CIBC INSTITUTIONAL INVESTOR CONFERENCE CIBC INSTITUTIONAL INVESTOR CONFERENCE INVESTOR PRESENTATION

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  • CIBC INSTITUTIONAL

    INVESTOR CONFERENCE

    INVESTOR PRESENTATION January 21-23, 2015 | Whistler, British Columbia

  • 2

    This presentation and comments associated with it contain

    forward-looking statements including statements relating to U.S.

    housing recovery, the potential for constrained lumber supply,

    energy-related opportunities, earnings sensitivity and estimated

    annual capital expenditures. These statements are subject to

    the cautionary statement which introduces West Fraser’s 2013

    Annual Management’s Discussion & Analysis which can be

    accessed on the Company website www.westfraser.com.

    Forward-Looking Statements

  • 3

    • To be a leading forest products manufacturer,

    focused on solid wood products

    • Strong financial results through the business cycle

    • Long-term growth and shareholder value

    enhancement

    • Stable, conservative financial structure

    Our Goals

  • 4

    • Operational excellence

    • Diversification

    • Product differentiation

    • Integration

    Our Strategy

  • 5

    • Managing to ensure a committed workforce

    • Cost control and efficiency

    • Continuous reinvestment

    • Internal and external benchmarking and

    competition

    • Straightforward, consistent business model

    Operational Excellence

  • 6

    LUMBER 27 mills

    PANELS 7 mills

    PULP & PAPER 5 mills

    SPF 3.9 Bfbm SYP 2.3 Bfbm Total 6.2 Bfbm

    Plywood: 830 MMsf3/8” MDF: 300 MMsf3/4” LVL: 3.2 MMcf

    NBSK: 590 Mtonnes BCTMP: 650 Mtonnes Newsprint: 135 Mtonnes

    Product Diversification

    • North America’s largest lumber producer

    • Largest plywood producer in Canada

    • Third largest pulp producer in Canada

  • 7

    Lumber 66%

    Panels 11%

    Pulp & Paper 23%

    Trend Sales Mix ($)

  • 8

    Operations diversified by geography

    Geographic diversification

    B.C. 40%

    Alberta 23%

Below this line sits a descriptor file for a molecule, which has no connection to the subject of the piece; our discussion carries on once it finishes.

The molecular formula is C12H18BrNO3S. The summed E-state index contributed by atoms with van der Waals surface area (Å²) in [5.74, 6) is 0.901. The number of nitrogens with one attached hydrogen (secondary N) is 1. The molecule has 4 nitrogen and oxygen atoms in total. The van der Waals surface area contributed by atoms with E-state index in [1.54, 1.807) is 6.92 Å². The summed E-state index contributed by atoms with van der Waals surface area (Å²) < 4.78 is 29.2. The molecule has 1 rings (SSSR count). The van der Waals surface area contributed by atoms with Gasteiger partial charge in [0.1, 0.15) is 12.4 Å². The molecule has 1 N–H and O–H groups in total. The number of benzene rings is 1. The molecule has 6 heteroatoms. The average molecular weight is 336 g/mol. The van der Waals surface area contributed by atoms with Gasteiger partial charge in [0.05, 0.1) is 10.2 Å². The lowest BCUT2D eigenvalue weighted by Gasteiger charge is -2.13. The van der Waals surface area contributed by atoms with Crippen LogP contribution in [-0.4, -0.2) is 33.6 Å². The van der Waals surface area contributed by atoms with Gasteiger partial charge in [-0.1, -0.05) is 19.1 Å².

U.S. 37%

    Lumber Capacity

  • 9

    • Wood as the best environmental choice

    • Renewable resource, sustainable business

    • Expanding applications

    • Bioenergy, full use of the resource

    Product Differentiation

  • 10

    • Lumber, panels, pulp, newsprint and energy

    • Substantial fibre self-sufficiency

    • Fuller utilization of resource

    • Some benefits from counter-cyclicality

    • Better able to respond to new opportunities

    such as bioenergy

    Integration (in Canada)

  • 11

    Demand - North American housing

    - Chinese construction and

    industrial applications

    - Japanese housing

    Supply - Fibre limitations

    - Residual offtake

    - Mill closures

    - People

    Efficiency - Capital investment

    - Business model

    Earnings Growth Drivers - Lumber

  • 12

    Returns on Lumber

    -10%

    -5%

    0%

    5%

    10%

    15%

    20%

    25%

    30%

    35%

    40%

    1 9

    9 1

    1 9

    9 2

    1 9

    9 3

    1 9

    9 4

    1 9

    9 5

    1 9

    9 6

    1 9

    9 7

    1 9

    9 8

    1 9

    9 9

    2 0

    0 0

    2 0

    0 1

    2 0

    0 2

    2 0

    0 3

    2 0

    0 4

    2 0

    0 5

    2 0

    0 6

    2 0

    0 7

    2 0

    0 8

    2 0

    0 9

    2 0

    1 0

    2 0

    1 1

    2 0

    1 2

    2 0

    1 3

    Y td

    Q 3

    -1 4

    EBITDA Margin (%) - Lumber

    Average: 16%

  • 13

    U.S. Housing M

    il li o

    n U

    n it

    s

    Source: FEA, Q3 2014

    Significant pent up demand bodes well for long-term recovery

    Pent Up Housing Demand (conventional + mobile)

    0.50

    0.75

    1.00

    1.25

    1.50

    1.75

    2.00

    2.25

    1990 1992 1994 1996 1998 2000 2002 2004 2006 2008 2010 2012 2014 2016

    Production Underlying Demand

  • 14

    50%

    55%

    60%